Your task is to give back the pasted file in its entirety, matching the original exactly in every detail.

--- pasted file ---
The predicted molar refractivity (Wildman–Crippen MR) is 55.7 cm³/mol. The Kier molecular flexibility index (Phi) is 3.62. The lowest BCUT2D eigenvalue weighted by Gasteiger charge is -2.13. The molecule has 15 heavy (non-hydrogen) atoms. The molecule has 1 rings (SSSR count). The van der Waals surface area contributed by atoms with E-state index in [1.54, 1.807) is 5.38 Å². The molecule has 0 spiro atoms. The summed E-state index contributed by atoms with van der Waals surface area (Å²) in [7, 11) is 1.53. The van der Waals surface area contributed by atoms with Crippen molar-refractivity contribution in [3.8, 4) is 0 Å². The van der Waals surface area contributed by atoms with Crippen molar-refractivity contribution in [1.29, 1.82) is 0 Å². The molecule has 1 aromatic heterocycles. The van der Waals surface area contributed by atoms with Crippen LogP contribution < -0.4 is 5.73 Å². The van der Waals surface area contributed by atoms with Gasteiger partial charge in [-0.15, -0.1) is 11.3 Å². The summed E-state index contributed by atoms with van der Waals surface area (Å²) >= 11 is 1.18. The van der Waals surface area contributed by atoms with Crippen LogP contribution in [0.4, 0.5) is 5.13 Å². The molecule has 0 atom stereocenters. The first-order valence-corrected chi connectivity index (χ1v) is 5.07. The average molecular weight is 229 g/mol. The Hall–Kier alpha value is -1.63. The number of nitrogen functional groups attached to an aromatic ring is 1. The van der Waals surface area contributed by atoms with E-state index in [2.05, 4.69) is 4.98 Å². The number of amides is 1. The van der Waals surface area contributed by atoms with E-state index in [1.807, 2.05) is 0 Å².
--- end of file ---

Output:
The predicted molar refractivity (Wildman–Crippen MR) is 55.7 cm³/mol. The Kier molecular flexibility index (Phi) is 3.62. The lowest BCUT2D eigenvalue weighted by Gasteiger charge is -2.13. The molecule has 15 heavy (non-hydrogen) atoms. The molecule has 1 rings (SSSR count). The van der Waals surface area contributed by atoms with E-state index in [1.54, 1.807) is 5.38 Å². The molecule has 0 spiro atoms. The summed E-state index contributed by atoms with van der Waals surface area (Å²) in [7, 11) is 1.53. The van der Waals surface area contributed by atoms with Crippen molar-refractivity contribution in [3.8, 4) is 0 Å². The van der Waals surface area contributed by atoms with Crippen molar-refractivity contribution in [1.29, 1.82) is 0 Å². The molecule has 1 aromatic heterocycles. The van der Waals surface area contributed by atoms with Crippen LogP contribution < -0.4 is 5.73 Å². The van der Waals surface area contributed by atoms with Gasteiger partial charge in [-0.15, -0.1) is 11.3 Å². The summed E-state index contributed by atoms with van der Waals surface area (Å²) >= 11 is 1.18. The van der Waals surface area contributed by atoms with Crippen LogP contribution in [0.4, 0.5) is 5.13 Å². The molecule has 0 atom stereocenters. The first-order valence-corrected chi connectivity index (χ1v) is 5.07. The average molecular weight is 229 g/mol. The Hall–Kier alpha value is -1.63. The number of nitrogen functional groups attached to an aromatic ring is 1. The van der Waals surface area contributed by atoms with E-state index in [2.05, 4.69) is 4.98 Å². The number of amides is 1. The van der Waals surface area contributed by atoms with E-state index in [1.807, 2.05) is 0 Å².